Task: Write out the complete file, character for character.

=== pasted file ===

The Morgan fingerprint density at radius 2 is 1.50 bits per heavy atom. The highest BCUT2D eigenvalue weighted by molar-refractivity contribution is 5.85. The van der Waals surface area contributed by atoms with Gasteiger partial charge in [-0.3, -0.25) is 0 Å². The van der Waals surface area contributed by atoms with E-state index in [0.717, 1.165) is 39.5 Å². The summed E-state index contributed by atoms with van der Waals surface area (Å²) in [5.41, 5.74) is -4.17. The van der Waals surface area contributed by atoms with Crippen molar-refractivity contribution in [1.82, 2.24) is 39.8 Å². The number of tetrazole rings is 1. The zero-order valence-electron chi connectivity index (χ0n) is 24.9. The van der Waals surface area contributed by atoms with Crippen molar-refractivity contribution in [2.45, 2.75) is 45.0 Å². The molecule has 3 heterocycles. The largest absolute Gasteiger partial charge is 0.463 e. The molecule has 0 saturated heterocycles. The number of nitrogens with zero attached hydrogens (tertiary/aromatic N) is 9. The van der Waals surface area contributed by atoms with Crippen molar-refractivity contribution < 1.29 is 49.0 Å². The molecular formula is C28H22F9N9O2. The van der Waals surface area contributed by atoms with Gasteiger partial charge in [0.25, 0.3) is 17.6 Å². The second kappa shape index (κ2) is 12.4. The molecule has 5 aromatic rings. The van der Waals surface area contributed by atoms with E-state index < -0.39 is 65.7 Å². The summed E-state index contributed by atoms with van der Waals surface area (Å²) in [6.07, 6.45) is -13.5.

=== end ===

The Morgan fingerprint density at radius 2 is 1.50 bits per heavy atom. The highest BCUT2D eigenvalue weighted by molar-refractivity contribution is 5.85. The van der Waals surface area contributed by atoms with Gasteiger partial charge in [-0.3, -0.25) is 0 Å². The van der Waals surface area contributed by atoms with E-state index in [0.717, 1.165) is 39.5 Å². The summed E-state index contributed by atoms with van der Waals surface area (Å²) in [5.41, 5.74) is -4.17. The van der Waals surface area contributed by atoms with Crippen molar-refractivity contribution in [1.82, 2.24) is 39.8 Å². The number of tetrazole rings is 1. The zero-order valence-electron chi connectivity index (χ0n) is 24.9. The van der Waals surface area contributed by atoms with Crippen molar-refractivity contribution in [2.45, 2.75) is 45.0 Å². The molecule has 3 heterocycles. The largest absolute Gasteiger partial charge is 0.463 e. The molecule has 0 saturated heterocycles. The number of nitrogens with zero attached hydrogens (tertiary/aromatic N) is 9. The van der Waals surface area contributed by atoms with Crippen molar-refractivity contribution < 1.29 is 49.0 Å². The molecular formula is C28H22F9N9O2. The van der Waals surface area contributed by atoms with Gasteiger partial charge in [0.25, 0.3) is 17.6 Å². The second kappa shape index (κ2) is 12.4. The molecule has 5 aromatic rings. The van der Waals surface area contributed by atoms with E-state index < -0.39 is 65.7 Å². The summed E-state index contributed by atoms with van der Waals surface area (Å²) in [6.07, 6.45) is -13.5.